Double-Efficiency in Reading

In a letter (HERE) based upon Ecclesiastes 12:12, John Newton makes the case that wide reading does not necessarily relate to true intelligence:

An eager desire of reading many books, though it is often supposed to be the effect of a taste for knowledge, is perhaps a principal cause of detaining multitudes in ignorance and perplexity. When an inexperienced person thus ventures into the uncertain tide of opinions, he is liable to be hurried hither and thither with the changing stream; to fall in with every new proposal, and to be continually perplexed with the difficulty of distinguishing between probability and truth. Or if, at last, he happily finds a clue to lead him through the labyrinth wherein so many have been lost, he will acknowledge, upon a review, that from what he remembers to have read (for perhaps the greater part he has wholly forgotten), he has gained little more than a discovery of what mistakes, uncertainty, insignificance, acrimony, and presumption, are often obtruded on the world under the disguise of a plausible title-page.

He is making the point that absorbing vast amounts of information can lead to vast confusion and even, in a sense, vast ignorance. ‘Learning’ or the appearance of intelligence can give an illusion of wisdom as much as a nice title can give the illusion of good content.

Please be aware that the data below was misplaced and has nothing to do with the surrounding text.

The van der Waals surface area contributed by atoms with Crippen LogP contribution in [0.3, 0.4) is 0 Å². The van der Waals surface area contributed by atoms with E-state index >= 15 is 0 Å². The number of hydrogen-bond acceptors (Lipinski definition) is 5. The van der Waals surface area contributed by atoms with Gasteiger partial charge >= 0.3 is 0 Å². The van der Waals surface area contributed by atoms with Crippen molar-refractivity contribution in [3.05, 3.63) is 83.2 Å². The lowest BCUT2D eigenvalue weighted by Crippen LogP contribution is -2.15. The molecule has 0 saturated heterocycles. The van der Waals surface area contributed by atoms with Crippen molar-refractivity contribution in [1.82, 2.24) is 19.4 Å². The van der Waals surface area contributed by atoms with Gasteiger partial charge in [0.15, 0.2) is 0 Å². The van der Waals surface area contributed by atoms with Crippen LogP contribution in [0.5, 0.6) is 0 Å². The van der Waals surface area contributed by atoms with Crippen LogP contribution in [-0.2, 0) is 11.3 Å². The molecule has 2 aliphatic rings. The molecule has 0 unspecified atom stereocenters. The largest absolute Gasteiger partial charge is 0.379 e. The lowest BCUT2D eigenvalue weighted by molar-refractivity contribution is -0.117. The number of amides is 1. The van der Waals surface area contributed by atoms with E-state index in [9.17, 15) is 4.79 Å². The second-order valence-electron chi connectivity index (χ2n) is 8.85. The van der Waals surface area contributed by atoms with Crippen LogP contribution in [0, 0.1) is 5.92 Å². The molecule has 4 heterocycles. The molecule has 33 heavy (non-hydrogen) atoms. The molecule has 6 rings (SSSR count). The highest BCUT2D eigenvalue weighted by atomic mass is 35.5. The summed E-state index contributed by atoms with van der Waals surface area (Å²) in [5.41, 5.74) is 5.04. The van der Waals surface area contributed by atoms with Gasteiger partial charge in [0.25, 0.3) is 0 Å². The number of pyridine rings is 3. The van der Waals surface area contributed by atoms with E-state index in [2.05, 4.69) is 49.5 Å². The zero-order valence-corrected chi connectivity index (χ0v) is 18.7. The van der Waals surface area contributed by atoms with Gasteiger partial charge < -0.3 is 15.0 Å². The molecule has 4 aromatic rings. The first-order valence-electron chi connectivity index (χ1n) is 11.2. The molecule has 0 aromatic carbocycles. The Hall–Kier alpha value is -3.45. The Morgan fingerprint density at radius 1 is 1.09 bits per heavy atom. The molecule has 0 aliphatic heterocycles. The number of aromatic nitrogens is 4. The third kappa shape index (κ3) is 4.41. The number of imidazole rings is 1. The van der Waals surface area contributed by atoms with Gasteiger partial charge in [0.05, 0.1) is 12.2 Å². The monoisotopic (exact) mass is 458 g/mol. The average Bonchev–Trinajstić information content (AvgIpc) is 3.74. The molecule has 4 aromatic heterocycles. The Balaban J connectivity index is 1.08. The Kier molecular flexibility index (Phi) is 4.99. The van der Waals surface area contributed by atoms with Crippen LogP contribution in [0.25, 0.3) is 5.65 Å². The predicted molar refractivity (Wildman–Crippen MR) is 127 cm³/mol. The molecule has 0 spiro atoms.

He then urges the necessity of reading Scripture.

But should we only read Scripture? His answer is ‘no’:

Allowing, therefore, the advantage of a discreet and seasonable use of human writings, I would point out a still more excellent way for the acquisition of true knowledge: a method which, if wholly neglected, the utmost diligence in the use of every other means will prove ineffectual; but which, if faithfully pursued, in an humble dependence upon the Divine blessing, will not only of itself lead us by the straightest path to wisdom, but will also give a double efficacy to every subordinate assistance.

Notice the takeaway here. If you read all the books in the world, but do not understand God’s Word, you will gain essentially nothing. But if you have God’s word, everything else you read will gain ‘a double efficiency’ in helping to understand the truth.

The Preacher of Ecclesiastes makes this point: “My son, beware of anything beyond these. Of making many books there is no end, and much study is a weariness of the flesh” (Ecc. 12:12). Wearing yourself out with reading and study serves no ultimate purpose in itself. But if that studying is mingled with the words of the “Shepherd,” it will lead to wisdom, stimulation (“goads”), and longevity (“nails”) (12:11).

Ecclesiastes 12:11 The words of the wise are like goads, and like nails firmly fixed are the collected sayings; they are given by one Shepherd.

At the end of his life, the Apostle Paul makes a request his younger student Timothy: “When you come, bring the cloak that I left with Carpus at Troas, also the books, and above all the parchments” (2 Tim. 4:13). He wants to read until the day that he dies. But above all he wants to read the Scriptures.

Do you want to be a doubly efficient reader? Do you want to enjoy books more? Do you want your experience with literature to be more deep and rich? Then read and digest the Scriptures and let them form your imagination as you come to other writings.

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